In an hour-long debate in the ARCO Forum on April 11, two presidential environmental advisers – one currently in the Bush administration, the other previously in the Clinton administration – politely squared off on several controversial environmental issues. Among them: the urgency of human-induced global climate change, the need for increased conservation measures, and the eco-philosophy of President Bush that has left many seeing red, not green.
“It’s my job to be the provocateur,” said Rosina Bierbaum, a senior scientific adviser to the Clinton administration on environmental research and development and current dean of the School of Natural Resources and Environment at the University of Michigan. “It’s important to look at the big picture. Levels of CO2 emissions are higher today than they’ve ever been. The next 100 years – not just the short term – are incredibly important.”
“Of course, we all recognize the seriousness of climate change – the science has gotten us to know that we must commit money and brain power to make change,” said James Connaughton, chairperson of the White House Council for Environmental Quality, an advisory agency to the president. “That commitment started in the first Bush administration, continued under Clinton, and has been unprecedented in our administration. No one comes even close to the United States.”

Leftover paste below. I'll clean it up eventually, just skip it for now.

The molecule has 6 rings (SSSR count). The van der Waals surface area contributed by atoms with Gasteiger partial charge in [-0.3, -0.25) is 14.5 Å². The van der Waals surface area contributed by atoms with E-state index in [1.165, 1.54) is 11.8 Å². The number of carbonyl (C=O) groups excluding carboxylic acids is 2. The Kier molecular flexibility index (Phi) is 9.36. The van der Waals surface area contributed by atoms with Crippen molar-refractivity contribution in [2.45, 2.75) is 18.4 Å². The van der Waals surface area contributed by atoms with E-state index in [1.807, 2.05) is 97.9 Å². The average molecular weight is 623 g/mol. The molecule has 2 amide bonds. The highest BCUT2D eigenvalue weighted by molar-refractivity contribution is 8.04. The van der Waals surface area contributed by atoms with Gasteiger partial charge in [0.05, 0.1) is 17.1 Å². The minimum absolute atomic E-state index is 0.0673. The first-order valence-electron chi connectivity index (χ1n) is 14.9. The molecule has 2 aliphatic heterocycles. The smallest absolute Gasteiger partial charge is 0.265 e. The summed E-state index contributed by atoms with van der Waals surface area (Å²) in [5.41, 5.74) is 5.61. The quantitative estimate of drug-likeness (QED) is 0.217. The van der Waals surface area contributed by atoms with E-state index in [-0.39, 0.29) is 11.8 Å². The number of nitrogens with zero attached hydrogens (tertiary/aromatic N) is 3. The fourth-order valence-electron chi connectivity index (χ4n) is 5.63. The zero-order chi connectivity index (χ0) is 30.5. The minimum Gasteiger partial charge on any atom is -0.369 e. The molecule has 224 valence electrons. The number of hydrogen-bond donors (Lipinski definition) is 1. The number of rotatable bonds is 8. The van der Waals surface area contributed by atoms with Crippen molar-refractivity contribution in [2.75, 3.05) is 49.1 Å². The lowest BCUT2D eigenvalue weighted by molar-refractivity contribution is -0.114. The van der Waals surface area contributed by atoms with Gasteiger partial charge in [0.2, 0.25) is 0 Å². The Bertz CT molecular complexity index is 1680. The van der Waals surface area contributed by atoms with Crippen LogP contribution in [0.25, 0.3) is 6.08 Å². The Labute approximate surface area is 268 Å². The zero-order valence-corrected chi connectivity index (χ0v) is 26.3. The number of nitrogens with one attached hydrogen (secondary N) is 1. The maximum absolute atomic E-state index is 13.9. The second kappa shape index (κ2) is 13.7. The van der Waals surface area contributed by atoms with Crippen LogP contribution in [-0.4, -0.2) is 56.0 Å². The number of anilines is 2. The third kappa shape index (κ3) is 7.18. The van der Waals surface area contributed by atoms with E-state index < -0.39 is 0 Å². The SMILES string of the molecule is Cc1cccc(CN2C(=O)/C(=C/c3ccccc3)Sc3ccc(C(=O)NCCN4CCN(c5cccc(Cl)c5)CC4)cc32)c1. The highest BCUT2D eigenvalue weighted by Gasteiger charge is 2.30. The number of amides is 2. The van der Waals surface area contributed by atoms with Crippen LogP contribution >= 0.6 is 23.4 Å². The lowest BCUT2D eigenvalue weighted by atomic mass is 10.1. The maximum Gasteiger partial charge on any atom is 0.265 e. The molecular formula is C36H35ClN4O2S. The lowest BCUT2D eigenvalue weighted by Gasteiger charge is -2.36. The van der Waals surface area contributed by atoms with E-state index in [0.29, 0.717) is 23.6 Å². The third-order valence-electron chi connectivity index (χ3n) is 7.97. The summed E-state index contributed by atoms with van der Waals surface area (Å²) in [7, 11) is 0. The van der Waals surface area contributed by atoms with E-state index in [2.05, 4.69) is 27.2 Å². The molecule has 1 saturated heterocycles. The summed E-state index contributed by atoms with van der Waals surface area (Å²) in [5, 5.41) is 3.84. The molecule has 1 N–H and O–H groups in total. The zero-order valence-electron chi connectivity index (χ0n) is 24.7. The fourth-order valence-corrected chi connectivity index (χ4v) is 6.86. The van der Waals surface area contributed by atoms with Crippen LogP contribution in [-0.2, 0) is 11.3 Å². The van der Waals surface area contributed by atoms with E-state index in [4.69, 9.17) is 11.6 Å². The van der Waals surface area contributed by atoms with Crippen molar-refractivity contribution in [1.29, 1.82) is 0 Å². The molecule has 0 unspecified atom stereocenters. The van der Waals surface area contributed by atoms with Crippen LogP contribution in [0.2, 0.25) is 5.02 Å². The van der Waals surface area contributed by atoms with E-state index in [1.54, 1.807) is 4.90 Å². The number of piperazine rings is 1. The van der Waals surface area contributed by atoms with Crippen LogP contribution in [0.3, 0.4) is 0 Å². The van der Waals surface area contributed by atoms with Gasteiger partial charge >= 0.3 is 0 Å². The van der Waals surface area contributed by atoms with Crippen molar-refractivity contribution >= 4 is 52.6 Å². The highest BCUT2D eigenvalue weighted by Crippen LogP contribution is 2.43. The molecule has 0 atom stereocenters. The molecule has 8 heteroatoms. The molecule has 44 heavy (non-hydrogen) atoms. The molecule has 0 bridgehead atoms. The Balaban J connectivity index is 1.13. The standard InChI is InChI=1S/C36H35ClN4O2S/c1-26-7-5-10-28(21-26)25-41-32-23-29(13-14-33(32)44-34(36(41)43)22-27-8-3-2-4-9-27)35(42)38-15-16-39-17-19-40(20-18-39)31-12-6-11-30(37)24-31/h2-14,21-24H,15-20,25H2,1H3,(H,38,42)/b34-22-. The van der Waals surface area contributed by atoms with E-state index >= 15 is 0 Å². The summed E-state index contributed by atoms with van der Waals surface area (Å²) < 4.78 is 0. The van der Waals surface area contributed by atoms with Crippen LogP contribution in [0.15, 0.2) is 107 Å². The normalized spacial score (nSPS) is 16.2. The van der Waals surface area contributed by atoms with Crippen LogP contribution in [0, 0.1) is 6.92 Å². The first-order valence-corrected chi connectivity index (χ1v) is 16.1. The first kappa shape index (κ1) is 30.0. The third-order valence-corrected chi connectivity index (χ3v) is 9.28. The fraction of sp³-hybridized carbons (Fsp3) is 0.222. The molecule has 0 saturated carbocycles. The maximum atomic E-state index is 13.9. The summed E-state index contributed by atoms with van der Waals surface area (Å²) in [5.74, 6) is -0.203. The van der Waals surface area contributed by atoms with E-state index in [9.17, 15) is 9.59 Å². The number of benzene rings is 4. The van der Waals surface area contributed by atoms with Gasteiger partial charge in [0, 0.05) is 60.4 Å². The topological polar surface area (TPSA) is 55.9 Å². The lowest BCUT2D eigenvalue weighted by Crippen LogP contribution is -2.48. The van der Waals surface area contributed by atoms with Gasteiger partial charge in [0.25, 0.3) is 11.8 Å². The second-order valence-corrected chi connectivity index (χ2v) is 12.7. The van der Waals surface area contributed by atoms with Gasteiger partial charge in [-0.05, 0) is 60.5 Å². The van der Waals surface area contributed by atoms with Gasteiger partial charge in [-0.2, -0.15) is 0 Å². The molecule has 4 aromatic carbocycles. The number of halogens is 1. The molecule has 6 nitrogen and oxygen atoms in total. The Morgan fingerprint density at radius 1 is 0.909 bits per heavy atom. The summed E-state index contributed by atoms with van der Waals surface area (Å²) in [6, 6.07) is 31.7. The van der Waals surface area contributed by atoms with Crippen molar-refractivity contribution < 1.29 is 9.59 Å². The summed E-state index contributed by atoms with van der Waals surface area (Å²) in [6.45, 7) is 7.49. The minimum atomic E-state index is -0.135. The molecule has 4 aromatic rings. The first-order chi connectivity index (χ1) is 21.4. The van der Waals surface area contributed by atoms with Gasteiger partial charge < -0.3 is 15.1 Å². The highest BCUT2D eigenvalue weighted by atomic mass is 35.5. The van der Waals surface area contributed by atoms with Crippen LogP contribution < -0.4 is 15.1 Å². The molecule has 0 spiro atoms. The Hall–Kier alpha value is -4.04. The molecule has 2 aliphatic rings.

Questioned about recent statements by Vice President Dick Cheney and Republican Sen. Trent Lott that the American nature to think, act, and buy “big” needs to be respected, Connaughton, a former corporate lobbyist, said that while the administration was committed to conservation efforts, it was up to consumers to call the shots.
When asked to explain Bush’s decision last March to unilaterally withdraw the United States from the Kyoto agreement, which mandates reductions in the emission of greenhouse gases, Connaughton called the treaty “anti-growth” and denied that it was part of a trend of isolationism in the administration’s policymaking.
Connaughton added that although the administration did not agree with Kyoto, it takes global climate change seriously and has set forth a set of policies that are more multilateral. “We haven’t pulled back. … Serious Cabinet-level time is being committed.”
Bierbaum countered that if the United States had agreed to Kyoto, the country would be moving toward a 7 percent reduction in greenhouse gas emissions below the 1990 level target.
“Instead, by not agreeing, we’ll be 30 percent above that level,” she said. “The goal of government has to be visionary. The journey of a thousand miles has to start with the first step. That’s what Kyoto was supposed to be.”